An easier way to get bugs out of programming languages

D2X is a domain-specific language debugging infrastructure that works with most standard debuggers without any modifications and is easily extensible to capture all the domain-specific information the end-user cares about.

Sometime in 2019, MIT PhD student Ajay Brahmakshatriya formulated a simple, though still quite challenging, goal. He wanted to make it possible for people who had expertise in a particular domain — such as climate modeling, bioinformatics, or architecture — to write their own programming languages, so-called domain-specific languages (or DSLs), even if they had little or no experience in creating programming languages. A member of the research group headed by MIT Professor Saman Amarasinghe in the Institute’s Computer Science and Artificial Intelligence Laboratory (CSAIL), Brahmakshatriya wanted these languages to come with all the auxiliary functions people would need to comfortably utilize them, including tools for debugging. This process for getting rid of errors in a piece of software is essential, he and Amarasinghe agreed, as they have called the lack of debugging support “the Achilles heel for DSLs.”

It’s been a productive few years for both of them. In 2021, Brahmakshatriya and Amarasinghe introduced BuildIt, a software package that greatly simplifies the task of creating DSLs. And last month, at an international conference in Montreal co-sponsored by the Association for Computing Machinery, the duo introduced D2X, a tool that makes it easy to add debugging to any DSL and has been shown to work particularly well with BuildIt. Their paper on the work even won one of two Distinguished Paper Awards given at the conference. 

The main reason for producing a language in a specialized domain, Brahmakshatriya explains, “is to promote ease of use.” An image-processing DSL, for example, could have a function that says “blur the entire image.” Issuing that same command in a general-purpose language would require many more lines of code, notes Brahmakshatriya. “That’s part of the reason to use a DSL. The other is performance.” Because the operations are specific to that domain, they can be more readily optimized — carried out in the proper order, and hence completed more efficiently and quickly.

Brahmakshatriya describes BuildIt as “a DSL for creating DSLs.” It facilitates a multistep procedure for taking an existing, all-purpose programming language and paring it down until it becomes specialized in just the right way. “Suppose you have a problem, and you want to write a program to solve it,” he says. “You could write a program to solve it in its entirety, or you could write a smaller program to solve just the subclass of the problem you’re interested in. The more specialized you make the program, the faster it runs.” BuildIt is designed to construct DSLs with those guiding principles in mind.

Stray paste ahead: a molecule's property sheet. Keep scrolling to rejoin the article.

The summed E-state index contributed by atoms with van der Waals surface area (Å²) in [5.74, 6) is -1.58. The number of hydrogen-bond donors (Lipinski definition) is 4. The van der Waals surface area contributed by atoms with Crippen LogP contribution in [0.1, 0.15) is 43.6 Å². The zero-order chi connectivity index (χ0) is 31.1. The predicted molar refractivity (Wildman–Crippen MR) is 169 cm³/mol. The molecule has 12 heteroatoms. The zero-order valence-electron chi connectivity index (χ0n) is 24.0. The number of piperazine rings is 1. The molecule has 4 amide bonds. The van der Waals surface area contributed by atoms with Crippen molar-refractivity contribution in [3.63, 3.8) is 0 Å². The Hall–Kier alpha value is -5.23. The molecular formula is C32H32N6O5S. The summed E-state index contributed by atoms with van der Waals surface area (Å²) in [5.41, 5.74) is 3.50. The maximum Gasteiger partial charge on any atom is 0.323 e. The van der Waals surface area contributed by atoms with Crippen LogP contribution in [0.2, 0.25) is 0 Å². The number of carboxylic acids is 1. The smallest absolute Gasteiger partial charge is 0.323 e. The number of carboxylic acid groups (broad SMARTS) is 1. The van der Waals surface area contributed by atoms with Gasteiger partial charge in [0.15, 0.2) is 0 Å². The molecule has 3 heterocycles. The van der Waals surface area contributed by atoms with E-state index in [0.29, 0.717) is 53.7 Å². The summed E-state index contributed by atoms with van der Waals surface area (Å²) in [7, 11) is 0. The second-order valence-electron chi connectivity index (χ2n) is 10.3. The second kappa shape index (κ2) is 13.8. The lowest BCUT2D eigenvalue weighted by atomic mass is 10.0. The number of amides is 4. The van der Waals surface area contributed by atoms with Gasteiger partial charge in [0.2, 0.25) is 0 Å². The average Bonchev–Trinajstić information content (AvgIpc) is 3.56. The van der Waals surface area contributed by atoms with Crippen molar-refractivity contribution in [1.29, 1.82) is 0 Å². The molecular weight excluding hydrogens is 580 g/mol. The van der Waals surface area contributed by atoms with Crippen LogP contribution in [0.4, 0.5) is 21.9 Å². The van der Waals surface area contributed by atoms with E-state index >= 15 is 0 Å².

Halide — an image processing language invented in 2012, years before BuildIt was around — is one of the first DSLs to come out of Amarasinghe’s group. Its development was led by then-graduate student Jonathan-Ragan Kelley and Andrew Adams, a CSAIL postdoc at the time. “Halide is very popular now, and it is used in many Adobe applications, including Photoshop, but it still doesn’t have a debugger,” Amarasinghe says. The reason for that, he adds, “is that debuggers are very complicated. It’s very hard to write them, which is why most small DSLs don’t have debugging support.”  

That’s not a desirable state of affairs, according to Brahmakshatriya, who insists that every DSL should have its own debugger. “You can’t directly use existing debuggers for your new language because they don’t understand the domain.” It’s impossible, moreoverto write a program that is completely correct the first time around, he says. “You always start with something that has errors in it, though they often don’t show up until much later in the development cycle. If a bug crops up at that point, when you have 5,000 lines of code, it can be very hard to find it.” Consequently, once a program is “code complete” — deemed ready for testing by its developers — software engineers may then have to devote more than half their time to the arduous chore of debugging.